Review. The origin and fate of plastids P. J. Keeling 739 Chlamydomonas 37% Helicosporidium 77% Porphyra 79% Arabidopsis 51% Guillardia 78% Epifagus 43% Euglena gracilis 35% E. longa 43% Cyanophora 70% Chromera 80% Plasmodium 80% Thalassiosira 76% Bigelowiella 70% Heterocapsa ?% Figure 3. Plastid genome structure variation in photosynthetic and non-photosynthetic lineages. Genomes from the green lineage are on the left, the red lineage on the right and the glaucophyte genome is shown in the centre in blue. Inverted repeats encoding rRNA operons are shown as thickened lines. Numbers with names indicate the per cent of the genome that encodes proteins. Where both are available, a genome from a non-photosynthetic species is shown within that of a photosynthetic relative to show the scale of reduction. In general, plastid genomes map as circles and have an inverted repeat that encodes the ribosomal RNA operon. The major exception to this is the plastid genome of dinoflagellates, which has been reduced in coding capacity and broken down to single gene mini-circles. In some rare cases, the repeat and/or operon has been lost (e.g. in Helicosporidium and Chromera), or the rRNA operon is encoded in tandem (e.g. in Euglena). Non-photosynthetic plastids are greatly reduced in size, but tend to retain the overall structure of their photosynthetic counterparts. of a plastid genome, such as the inverted repeat or the ribosomal protein operons. As they have lost photosynthesis, one would expect all the genes related to this process to be gone as well, and in several cases they are (Wilson et al. 1996; de Koning & Keeling 2006). In other cases, however, some of the genes that have been retained are of interest given the absence of photosynthesis, such as ATP synthase genes in Prototheca or rubisco subunits in nonphotosynthetic heterokonts and plants (Wolfe & dePamphilis 1997; Knauf & Hachtel 2002; Sekiguchi et al. 2002; McNeal et al. 2007; Barrett & Freudenstein 2008; Krause 2008). 7. TERTIARY ENDOSYMBIOSIS: A DINOFLAGELLATE ODDITY In dinoflagellates, another layer of endosymbiotic complexity has been added to the evolutionary history of plastids: tertiary endosymbiosis. The ancestor of dinoflagellates already had a secondary endosymbiotic plastid of red algal origin; however, in a few dinoflagellate lineages, this plastid is either gone or at least no longer photosynthetically active, and primary production is carried out by a new plastid that has been derived from another lineage with a secondary plastid of red algal origin. So far, dinoflagellates are known to have acquired such tertiary plastids from cryptomonads (Schnepf & Elbrächter 1988), haptophytes (Tengs et al. 2000) and diatoms (Dodge 1969; Chesnick et al. 1997), and they have also acquired a new secondary endosymbiont from the green algal lineage in one case called ‘serial secondary endosymbiosis’ (Watanabe et al. 1990). Relatively little is known about the process of tertiary endosymbiosis, and the level of genetic integration appears to be variable. For example, the haptophyte endosymbiont of Karlodinium and Karenia Phil. Trans. R. Soc. B (2010)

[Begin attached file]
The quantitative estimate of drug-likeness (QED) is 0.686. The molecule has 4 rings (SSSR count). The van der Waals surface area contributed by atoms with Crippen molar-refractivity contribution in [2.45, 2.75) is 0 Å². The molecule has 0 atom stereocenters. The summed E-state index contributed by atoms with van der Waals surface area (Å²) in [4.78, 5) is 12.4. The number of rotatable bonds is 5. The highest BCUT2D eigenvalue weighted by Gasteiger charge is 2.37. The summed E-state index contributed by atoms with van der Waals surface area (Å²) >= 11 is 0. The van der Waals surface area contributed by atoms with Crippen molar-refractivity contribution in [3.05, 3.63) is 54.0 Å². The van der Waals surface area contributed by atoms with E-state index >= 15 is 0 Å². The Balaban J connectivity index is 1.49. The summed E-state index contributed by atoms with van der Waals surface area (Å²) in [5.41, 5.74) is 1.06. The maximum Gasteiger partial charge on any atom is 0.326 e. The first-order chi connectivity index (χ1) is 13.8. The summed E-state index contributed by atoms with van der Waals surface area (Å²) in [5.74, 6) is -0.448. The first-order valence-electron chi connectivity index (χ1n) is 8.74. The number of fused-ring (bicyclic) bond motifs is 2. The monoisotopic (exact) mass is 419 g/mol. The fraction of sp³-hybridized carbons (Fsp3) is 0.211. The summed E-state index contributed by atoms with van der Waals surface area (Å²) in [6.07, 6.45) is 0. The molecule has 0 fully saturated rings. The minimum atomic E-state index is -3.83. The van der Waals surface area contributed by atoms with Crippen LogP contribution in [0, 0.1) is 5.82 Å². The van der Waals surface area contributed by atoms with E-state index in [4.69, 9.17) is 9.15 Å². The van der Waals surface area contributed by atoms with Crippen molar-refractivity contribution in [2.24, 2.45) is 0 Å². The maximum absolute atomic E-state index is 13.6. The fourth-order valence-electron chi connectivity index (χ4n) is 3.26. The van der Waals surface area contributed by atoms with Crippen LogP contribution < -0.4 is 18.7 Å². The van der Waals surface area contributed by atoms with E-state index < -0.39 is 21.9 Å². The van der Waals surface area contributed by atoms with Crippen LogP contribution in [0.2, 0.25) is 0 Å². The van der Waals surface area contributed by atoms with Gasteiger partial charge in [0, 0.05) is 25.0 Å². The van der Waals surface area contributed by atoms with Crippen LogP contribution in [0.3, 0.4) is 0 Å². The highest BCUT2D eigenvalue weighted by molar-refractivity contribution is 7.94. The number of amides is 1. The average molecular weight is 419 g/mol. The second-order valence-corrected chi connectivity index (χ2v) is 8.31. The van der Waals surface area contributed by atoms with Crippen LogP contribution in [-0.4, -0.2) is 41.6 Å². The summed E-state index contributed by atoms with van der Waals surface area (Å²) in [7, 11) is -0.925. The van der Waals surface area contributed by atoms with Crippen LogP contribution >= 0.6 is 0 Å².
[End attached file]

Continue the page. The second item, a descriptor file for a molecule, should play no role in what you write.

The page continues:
The Origin, Evolution, and Fate of the Universe - UMass Astronomy ...
Download this publication (PDF file) - Debashish Bhattacharya ...
Developmental origin of morphological novelties in evolution - EMBO
Genetics and Evolution of Infectious Diseases
Essentiality in B. subtilis - Normalesup.org
On the Origin of Species Through Heteropatric ... - Kevin Winker
On the origin of the genetic code: pattern and processes
“On The Origin of Species" - Darwin in St Andrews - University of St ...
Origin and evolution of the black hole binary XTE J1118+480
Origin and Diversification of Eukaryotes
Host origin of plastid solute transporters in the first ... - BioMed Central
Modern endosymbiotic theory: Getting lateral gene transfer in- to the ...
Evolution of the New Zealand mountain flora: Origins, diversification ...
Tracing the Thread of Plastid Diversity through the Tapestry of Life
Origin and diversification of land plant CC-type glutaredoxins
the mesozoic radiation of eukaryotic algae - Environmental ...
Endosymbiotic Gene Transfer and Transcriptional Regulation of ...
HORIZONTAL GENE TRANSFER AND PLASTID ENDOSYMBIOISIS ...
A single origin of the peridinin- and fucoxanthin- containing plastids ...
Plastids, Genomes, and the Probability of Gene Transfer - Nick Lane
Origin and diversification of the human parasite Schistosoma mansoni
Plastid of a Chlorarachniophyte Alga Protein Import Machinery in the ...
Differential gene retention in plastids of common - Debashish ...
Evolution of plastid gene rps2 in a lineage of hemiparasitic and ...
Origin and in situ diversification in Hemidactylus geckos - Animal ...